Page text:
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Watch in Full Color The Fierce Battle of the Philippines During World War 2





War historians argued that the liberation of the Philippines was an unnecessary operation with so many American lives wasted. After having been kicked out of the Philippines two years earlier, General Douglas MacArthur was itching for revenge and convinced President Franklin D. Roosevelt that he might lose reelection in 1944 if he will not liberate the island chain he had so ineptly tried to defend in 1942.

From a strategic standpoint, the decision to liberate the Philippines was deemed unnecessary. The other generals knew that there would be no strategic gain from taking back the Philippine islands because the Americans are already winning.

By 1944, the Japanese air and naval presence on the island had been largely nullified and it was too far from Japan to be of use as a base from which to launch raids on its cities, leaving little reason to invade the place other than to satisfy MacArthur’s pride and to fulfill his promise that he will return.

MacArthur wouldn’t simply bypass the Philippines. He had a sacred pledge.


Source: wikipedia

Admiral Nimitz wanted to bypass the Philippines and occupy Formosa instead in order to launch a direct assault on Japan. But General MacArthur argued that the U.S. had a moral obligation to liberate the Philippines from Japanese oppression, given that the U.S. had governed the Philippines prior to the war and was charged with their defense.

MacArthur wouldn’t simply bypass the Philippines, he had a sacred pledge to liberate the archipelago and failing to do so would be an eternal stain to U.S. honor. It seems that President Roosevelt thought that Nimitz’s strategic reasoning was more sound, but in the end agreed with MacArthur.

MacArthur argued that the U.S. had a moral obligation to liberate the Philippines from Japanese oppression.


The time spent securing the islands and the resources committed to doing so delayed the more important invasion of Okinawa in 1945. The liberation of Philippines may have been pointless today but for the Filipinos during those times, being finally liberated from the evil Japanese soldiers who turned the Philippines into a living hell hole must have been a huge relief.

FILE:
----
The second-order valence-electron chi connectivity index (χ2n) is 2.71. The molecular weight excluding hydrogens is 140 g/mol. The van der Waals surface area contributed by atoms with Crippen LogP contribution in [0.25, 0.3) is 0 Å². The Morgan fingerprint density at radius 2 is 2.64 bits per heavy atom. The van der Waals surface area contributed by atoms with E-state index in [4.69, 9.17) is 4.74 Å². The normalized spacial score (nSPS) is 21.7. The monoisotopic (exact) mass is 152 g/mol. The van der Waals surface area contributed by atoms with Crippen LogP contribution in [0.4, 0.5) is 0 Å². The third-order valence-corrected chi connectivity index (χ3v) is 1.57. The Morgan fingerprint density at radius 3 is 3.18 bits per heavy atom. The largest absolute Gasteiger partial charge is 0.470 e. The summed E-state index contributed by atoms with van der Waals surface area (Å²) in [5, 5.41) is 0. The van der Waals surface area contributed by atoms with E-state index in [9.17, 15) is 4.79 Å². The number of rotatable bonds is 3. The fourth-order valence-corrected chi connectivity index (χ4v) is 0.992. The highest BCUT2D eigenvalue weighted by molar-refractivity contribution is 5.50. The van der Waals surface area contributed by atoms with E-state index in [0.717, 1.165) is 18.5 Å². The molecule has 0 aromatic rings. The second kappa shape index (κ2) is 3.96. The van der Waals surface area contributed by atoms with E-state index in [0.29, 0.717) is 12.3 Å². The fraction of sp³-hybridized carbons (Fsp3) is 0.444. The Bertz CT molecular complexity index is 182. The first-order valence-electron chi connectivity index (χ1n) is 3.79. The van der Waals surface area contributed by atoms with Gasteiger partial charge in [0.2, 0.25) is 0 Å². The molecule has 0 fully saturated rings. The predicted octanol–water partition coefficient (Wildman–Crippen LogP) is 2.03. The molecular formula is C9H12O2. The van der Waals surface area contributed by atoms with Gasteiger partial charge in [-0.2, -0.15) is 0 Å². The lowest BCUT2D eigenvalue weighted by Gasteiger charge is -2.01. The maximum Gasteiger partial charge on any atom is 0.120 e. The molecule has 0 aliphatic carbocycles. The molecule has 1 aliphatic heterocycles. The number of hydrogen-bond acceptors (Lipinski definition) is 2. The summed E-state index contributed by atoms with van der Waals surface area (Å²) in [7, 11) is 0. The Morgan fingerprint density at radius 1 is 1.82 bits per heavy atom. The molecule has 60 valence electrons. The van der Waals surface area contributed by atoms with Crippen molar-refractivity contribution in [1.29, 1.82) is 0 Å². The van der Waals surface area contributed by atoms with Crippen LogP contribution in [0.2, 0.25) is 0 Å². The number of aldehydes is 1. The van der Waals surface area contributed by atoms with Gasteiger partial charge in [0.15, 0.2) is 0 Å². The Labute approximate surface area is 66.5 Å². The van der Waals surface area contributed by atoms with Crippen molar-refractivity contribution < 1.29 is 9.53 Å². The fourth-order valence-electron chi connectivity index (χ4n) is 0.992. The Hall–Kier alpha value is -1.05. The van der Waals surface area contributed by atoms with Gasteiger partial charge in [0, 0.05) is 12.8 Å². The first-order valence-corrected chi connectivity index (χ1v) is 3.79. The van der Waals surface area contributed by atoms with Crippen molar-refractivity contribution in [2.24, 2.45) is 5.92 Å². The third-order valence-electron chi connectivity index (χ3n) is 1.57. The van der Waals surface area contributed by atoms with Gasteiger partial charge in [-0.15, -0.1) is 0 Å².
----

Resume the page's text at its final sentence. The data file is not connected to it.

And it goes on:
The operation, which eventually went down into the history books as the Battle of the Philippines or Operation Musketeer, started when the US Sixth Army landed on the island of Leyte on the 20th day of October 1944.

The Sixth Army arrived in Leyte, Philippines and after months of fighting, they won against the Japanese.


Source: wikipedia

The Sixth Army received support from the U.S. Navy as they fought the Imperial Japanese Navy in the Battle of Leyte Gulf which took place in a span of 4 days from October 23 to 26. The Americans won and the Japanese lost four of their aircraft carriers along with several battleships, cruisers, and destroyers.

At that point, the Imperial Navy’s forces was badly weakened, they never attempted go get into a major battle again. The Sixth Army, however, received further strength as the Fifth Air Force supported them. Meanwhile, Philippine guerilla forces under the leadership of Ruperto Kangleon also fought side by side with the Americans by assaulting enemy patrols, blowing up bridges, and sabotaging ammunition depots and supplies. They also informed the US forces about the movements of Japanese troops.

Eventually, the Sixth Army arrived in Leyte Island and after months of fighting, they successfully cut off reinforcements to the Japanese troops at the Battle of Ormoc Day in December.

By 1945, the entire Philippines was already under the control of the Americans.

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